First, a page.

Preparing for a Liquidity Event
This article is from the quarterly Canadian Overview, a newsletter produced by the Canadian member firms of Moore Stephens North America. These articles are meant to pursue our mission of being the best partner in your success by keeping you aware of the latest business news.
The success of a liquidity event involving a privately-held business requires considerable preparation.
Even in circumstances where a sale is not imminent, much can be done to improve the operational and financial performance of a business in order to ensure owners can capitalize on favourable market conditions and execute their liquidity option when the timing is optimal.
Even if a liquidity event not be expected to occur for many years into the future, business owners will end up benefitting from owning a company with reduced risk and better operating and financial performance.
The following outlines the main areas of focus for business owners contemplating a future liquidity event:
Know the Value of the Business
Even if there are no plans for an imminent sale, it is important that business owners have a reasonable estimate of their company’s value.
When armed with this knowledge, owners will be better positioned to evaluate unsolicited offers by potential investors. Additionally, obtaining a periodic, realistic estimate of value serves as a tool to examine changes in value over time and is a means to target and track growth objectives.
Relying on a value based on pricing obtained in transactions involving similar companies may lead to value expectations that are unrealistic in an open market transaction. It is worth retaining an experienced Certified Business Valuator to get an accurate and unbiased valuation based on the financial and non-financial, tangible and intangible factors specific to your business.
Understand the Value Drivers
Along with an estimate of a realistic value range, it is important to understand the factors driving this value.
Value drivers consist of financial and non-financial metrics and intangible attributes that are of importance to prospective purchasers. They are also the catalysts to increasing the future value of a business prior to any liquidity event. Identifying value drivers will allow owners to focus on enhancing areas that are deficient, resulting in better financial performance, lower risk and, ultimately, higher value.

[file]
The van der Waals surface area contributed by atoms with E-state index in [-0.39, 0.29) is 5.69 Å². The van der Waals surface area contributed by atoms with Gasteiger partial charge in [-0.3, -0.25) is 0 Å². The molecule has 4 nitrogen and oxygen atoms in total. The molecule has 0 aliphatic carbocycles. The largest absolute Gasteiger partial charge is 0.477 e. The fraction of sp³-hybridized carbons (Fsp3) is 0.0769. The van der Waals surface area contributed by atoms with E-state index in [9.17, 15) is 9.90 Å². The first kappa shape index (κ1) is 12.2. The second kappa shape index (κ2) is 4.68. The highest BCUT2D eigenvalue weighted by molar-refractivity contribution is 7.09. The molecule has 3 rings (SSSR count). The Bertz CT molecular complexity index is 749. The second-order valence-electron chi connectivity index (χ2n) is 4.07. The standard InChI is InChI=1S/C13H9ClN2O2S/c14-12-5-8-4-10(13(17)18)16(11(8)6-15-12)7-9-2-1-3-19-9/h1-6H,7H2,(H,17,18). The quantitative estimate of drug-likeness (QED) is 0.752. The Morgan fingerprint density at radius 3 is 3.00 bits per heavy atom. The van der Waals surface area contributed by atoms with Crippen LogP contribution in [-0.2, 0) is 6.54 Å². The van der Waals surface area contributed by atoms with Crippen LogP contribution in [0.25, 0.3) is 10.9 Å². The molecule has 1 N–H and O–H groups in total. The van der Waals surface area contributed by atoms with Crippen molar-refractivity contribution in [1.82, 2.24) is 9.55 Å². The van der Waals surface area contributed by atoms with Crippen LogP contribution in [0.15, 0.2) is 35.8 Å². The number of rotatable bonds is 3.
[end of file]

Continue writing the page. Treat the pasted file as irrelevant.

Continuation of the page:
Prepare for a Liquidity Event
Optimizing a liquidity event involves timing the transaction to coincide with favourable company and market conditions.
Much preparation can be done to ensure owners are ready to capitalize on attractive market conditions, including the following:
- Reducing key man risk through the development of a strong senior and mid-level management team;
- Reducing customer and supplier concentration;
- Investing in maintenance and capital expenditures to ensure productive capital assets;
- Improving financial systems and reporting capabilities;
- Documenting undocumented business relationships with customers, suppliers, employees and related parties, as well as internal operating controls and governance protocols;
- Obtaining resolution and greater clarity relating to contingent liabilities, outstanding tax and litigation matters;
- Cleansing the balance sheet of redundant assets;
- Developing a growth plan based on sound business strategy and detailed financial assumptions
Successfully implementing the above initiatives will increase profitability while reducing risk and costs to potential buyers thereby increasing the attractiveness, marketability and ultimately the value of the company.
Consult With a Transaction Advisor
Liquidity events are unusual in the business lifecycle and therefore an area where management typically has limited experience. Given the significance of the process to the business owner, it is prudent to hire an advisor to ensure outcome are maximized.
However, even business owners experienced with the transaction process, can benefit from engaging a transaction advisor prior to initiating a liquidity event. These benefits include:
- Signaling that the process will be professional, pragmatic and unemotional;
- Advising on purification of the balance sheet prior to the transaction to ensure overall value is maximized for the business owner;
- Advising on the optimal transaction structure (full sale, partial sale, management buy-out, sale to family members, etc.) and process that will yield the best outcomes for the business owner; and
- Outsourcing the responsibility for overseeing and managing the transaction process maximizes the efficient use of management’s time and enables them to focus on the day-to-day operations and growth of the business.
This is the first in a series of articles by Nathan Treitel on transactions and valuation issues relating to small and mid-size privately held companies. The next article will focus on liquidity and financing alternatives for privately held businesses. This piece was produced as a part of the quarterly Canadian Overview, a newsletter produced by the Canadian member firms of Moore Stephens North America.